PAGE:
The Hellenist Messianic Jews were scattered abroad going into regions of Samaria and Judea (Acts 8:1) and then to more distant lands such as Phoenicia, Cyprus, Cyrene and Antioch (Acts 11:19-20). Paul pursued them to wherever it became known they were (Acts 26:11). In order for Paul to pursue the Hellenistic Messianic Jews to foreign cities, two things are implied. First, letters had to have been sent out from Jerusalem to those synagogues outside Judea to beware of this Messianic sect that had so little regard for the Temple, meaning the name of God (cf. Acts 28:21). Secondly, it would have to be known by those in Jerusalem that wanted Messianic Jews had traveled to such cities. Otherwise it would be like looking for the proverbial needle in a haystack. Therefore, news had to have been brought back to Jerusalem such cities alerting the high priest that these Messianic Jews had come there and were spreading the Gospel in their synagogues (Acts 26:11), before someone such as Saul would journey there.
Some time must be presumed to have elapsed to allow for such communication. Acts 9:1 shows Paul seeking letters of extradition from the high priest. If Stephen was stoned in 34 Ad about the time of the fall Holy Days, then a reasonable period for word to be brought back from Damascus to the Jerusalem authorities concerning the Messianic believers there would be the next celebration of a major Jewish Holy Day season. This would be in the spring during the Passover of 35 AD. At the time of this particular Passover Caiaphas, the high priest, was removed from his office by Vitellius, the new Roman governor of Syria, and Jonathan, the son of Annas, was placed in that position. Later, Paul would refer to Jonathan who reigned as high priest a second time during the time of Felix’s tenure (see Acts 22:5). The reason for Paul’s mentioning the high priest at that time was that he could verify that he had been sent by him to incarcerate believers at Damascus and bring them to Jerusalem for punishment.
Therefore, Acts 9:1 denotes the passage of time of about six months from the time of Stephen’s stoning. If this is logically sound, then we can also point to 35 AD as the year of Paul conversion backward from the Jerusalem Council which most scholars believe occurred in 49 AD. This was the visit Paul himself referred to in Galatians 2:1 his second visit after his meeting Jesus. Fourteen years after 35 AD would bring us to the time of the Jerusalem Council.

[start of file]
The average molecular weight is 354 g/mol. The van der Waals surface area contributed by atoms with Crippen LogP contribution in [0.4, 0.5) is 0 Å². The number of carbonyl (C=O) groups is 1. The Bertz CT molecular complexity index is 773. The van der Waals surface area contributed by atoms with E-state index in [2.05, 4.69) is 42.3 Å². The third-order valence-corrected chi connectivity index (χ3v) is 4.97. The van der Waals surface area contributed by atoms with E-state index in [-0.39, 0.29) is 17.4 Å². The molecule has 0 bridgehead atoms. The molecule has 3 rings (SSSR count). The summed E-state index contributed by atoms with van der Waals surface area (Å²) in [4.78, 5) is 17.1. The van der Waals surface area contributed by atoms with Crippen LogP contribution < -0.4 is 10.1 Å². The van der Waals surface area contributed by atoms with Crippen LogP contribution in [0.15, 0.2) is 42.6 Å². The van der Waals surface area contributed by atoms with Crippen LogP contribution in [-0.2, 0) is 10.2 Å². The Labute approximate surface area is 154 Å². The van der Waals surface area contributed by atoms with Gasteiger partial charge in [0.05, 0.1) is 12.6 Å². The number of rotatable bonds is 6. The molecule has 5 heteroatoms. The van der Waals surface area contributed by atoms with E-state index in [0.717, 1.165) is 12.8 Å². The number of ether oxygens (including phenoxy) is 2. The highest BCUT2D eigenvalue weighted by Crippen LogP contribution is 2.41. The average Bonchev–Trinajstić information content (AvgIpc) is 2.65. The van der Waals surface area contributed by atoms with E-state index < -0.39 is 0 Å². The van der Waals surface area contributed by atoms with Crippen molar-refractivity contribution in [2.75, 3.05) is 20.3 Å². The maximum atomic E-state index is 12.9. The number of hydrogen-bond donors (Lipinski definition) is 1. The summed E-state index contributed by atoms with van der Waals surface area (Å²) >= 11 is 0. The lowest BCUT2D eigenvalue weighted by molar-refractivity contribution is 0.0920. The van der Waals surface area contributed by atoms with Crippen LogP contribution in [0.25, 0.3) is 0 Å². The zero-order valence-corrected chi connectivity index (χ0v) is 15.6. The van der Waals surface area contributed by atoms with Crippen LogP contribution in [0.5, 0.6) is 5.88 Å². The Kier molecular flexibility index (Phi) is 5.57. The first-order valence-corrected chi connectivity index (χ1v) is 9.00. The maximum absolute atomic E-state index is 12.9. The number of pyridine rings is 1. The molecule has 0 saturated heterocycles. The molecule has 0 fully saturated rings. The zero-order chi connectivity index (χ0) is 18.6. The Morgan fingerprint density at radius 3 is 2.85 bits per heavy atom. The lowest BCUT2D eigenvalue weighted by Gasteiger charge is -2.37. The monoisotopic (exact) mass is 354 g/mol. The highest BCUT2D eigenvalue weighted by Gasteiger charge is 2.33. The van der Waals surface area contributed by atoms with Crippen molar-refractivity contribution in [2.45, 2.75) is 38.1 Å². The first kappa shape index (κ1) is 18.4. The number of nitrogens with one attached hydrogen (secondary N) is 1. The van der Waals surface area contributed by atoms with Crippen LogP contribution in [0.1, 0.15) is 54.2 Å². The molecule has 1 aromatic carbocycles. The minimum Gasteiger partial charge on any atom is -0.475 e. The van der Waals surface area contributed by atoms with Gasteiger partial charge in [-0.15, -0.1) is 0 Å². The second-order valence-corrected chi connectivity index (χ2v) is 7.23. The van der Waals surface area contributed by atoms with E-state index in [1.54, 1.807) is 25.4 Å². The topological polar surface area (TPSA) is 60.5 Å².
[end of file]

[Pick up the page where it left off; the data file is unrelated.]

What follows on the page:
Additionally, we can reasonably point to the 35 AD date by calculating a pattern Paul seems to use in his ministry. He seems to spend about 3 years working in a given area founding churches in a given locale in Jesus name. We know he spent three years in Damascus with excursions into Arabia (Galatians 1:15-18). If Paul returned to Jerusalem in 38 AD, but had to leave for Cilicia not long afterward, we can reasonably assume he spent another three years evangelizing Tarsus and surrounding communities, because Barnabas sought him out for the work at Antioch about the time Claudius Caesar became Emperor in 41 AD (Acts 11:25-28). Luke tells us that he an Barnabas taught the new gentile believers for a full year (Acts 11:26), but this doesn’t mean they wouldn’t spend another two years preaching Christ in the surrounding communities of Phoenicia, Samaria and Galilee (Acts 26:20), thus, reasonably keeping within his three year plan. Then in the spring of 44 AD Paul and Barnabas went on the evangelistic labor for another three years in Galatia before returning to Antioch about the spring of 47 AD where Luke says they spent a good while (Acts 14:26-28).
If they spent another three years here before leaving to check on the churches in Galatia (Acts 15:35-36), this would bring them to the spring of 50 AD. This is a full year after the Jerusalem Council of 49 AD. If this is logically sound according to the pattern Paul seems to use throughout his ministry, then this also points to 35 AD as the year of Paul’s vision of Jesus and becoming a believer. Therefore, it is my opinion that Paul persecuted the Church for about six months—from the autumn of 34 AD to the spring of 35 AD.
 This post is a revision both in the time I presume Paul persecuted believers and in the manner in which I calculated that time. I came to realize my previous post had too many errors in it to permit it to remain published, so I revised it as best as I understand the truth.